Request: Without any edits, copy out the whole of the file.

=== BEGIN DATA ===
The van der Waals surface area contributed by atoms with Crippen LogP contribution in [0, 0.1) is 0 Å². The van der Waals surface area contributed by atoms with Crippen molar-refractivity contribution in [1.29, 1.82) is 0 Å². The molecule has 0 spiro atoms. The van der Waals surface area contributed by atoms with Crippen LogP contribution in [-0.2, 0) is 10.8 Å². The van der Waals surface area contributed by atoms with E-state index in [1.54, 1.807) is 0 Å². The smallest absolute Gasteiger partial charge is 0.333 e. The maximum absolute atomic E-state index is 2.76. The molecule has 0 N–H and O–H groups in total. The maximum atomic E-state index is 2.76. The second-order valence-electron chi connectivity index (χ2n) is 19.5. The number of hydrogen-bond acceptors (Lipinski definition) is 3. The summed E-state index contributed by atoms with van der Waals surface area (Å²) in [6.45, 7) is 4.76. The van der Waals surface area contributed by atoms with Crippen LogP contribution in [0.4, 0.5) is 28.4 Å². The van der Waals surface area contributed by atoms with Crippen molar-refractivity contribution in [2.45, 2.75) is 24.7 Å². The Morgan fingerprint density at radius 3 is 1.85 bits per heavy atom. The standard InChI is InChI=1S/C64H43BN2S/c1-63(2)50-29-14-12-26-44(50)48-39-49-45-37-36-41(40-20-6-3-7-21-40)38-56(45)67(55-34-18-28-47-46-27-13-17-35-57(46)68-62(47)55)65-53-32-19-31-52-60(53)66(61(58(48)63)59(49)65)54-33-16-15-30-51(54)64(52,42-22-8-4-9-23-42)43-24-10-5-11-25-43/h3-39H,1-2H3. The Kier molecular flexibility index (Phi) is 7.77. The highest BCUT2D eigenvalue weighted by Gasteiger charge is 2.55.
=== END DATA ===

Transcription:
The van der Waals surface area contributed by atoms with Crippen LogP contribution in [0, 0.1) is 0 Å². The van der Waals surface area contributed by atoms with Crippen molar-refractivity contribution in [1.29, 1.82) is 0 Å². The molecule has 0 spiro atoms. The van der Waals surface area contributed by atoms with Crippen LogP contribution in [-0.2, 0) is 10.8 Å². The van der Waals surface area contributed by atoms with E-state index in [1.54, 1.807) is 0 Å². The smallest absolute Gasteiger partial charge is 0.333 e. The maximum absolute atomic E-state index is 2.76. The molecule has 0 N–H and O–H groups in total. The maximum atomic E-state index is 2.76. The second-order valence-electron chi connectivity index (χ2n) is 19.5. The number of hydrogen-bond acceptors (Lipinski definition) is 3. The summed E-state index contributed by atoms with van der Waals surface area (Å²) in [6.45, 7) is 4.76. The van der Waals surface area contributed by atoms with Crippen LogP contribution in [0.4, 0.5) is 28.4 Å². The van der Waals surface area contributed by atoms with Crippen molar-refractivity contribution in [2.45, 2.75) is 24.7 Å². The Morgan fingerprint density at radius 3 is 1.85 bits per heavy atom. The standard InChI is InChI=1S/C64H43BN2S/c1-63(2)50-29-14-12-26-44(50)48-39-49-45-37-36-41(40-20-6-3-7-21-40)38-56(45)67(55-34-18-28-47-46-27-13-17-35-57(46)68-62(47)55)65-53-32-19-31-52-60(53)66(61(58(48)63)59(49)65)54-33-16-15-30-51(54)64(52,42-22-8-4-9-23-42)43-24-10-5-11-25-43/h3-39H,1-2H3. The Kier molecular flexibility index (Phi) is 7.77. The highest BCUT2D eigenvalue weighted by Gasteiger charge is 2.55.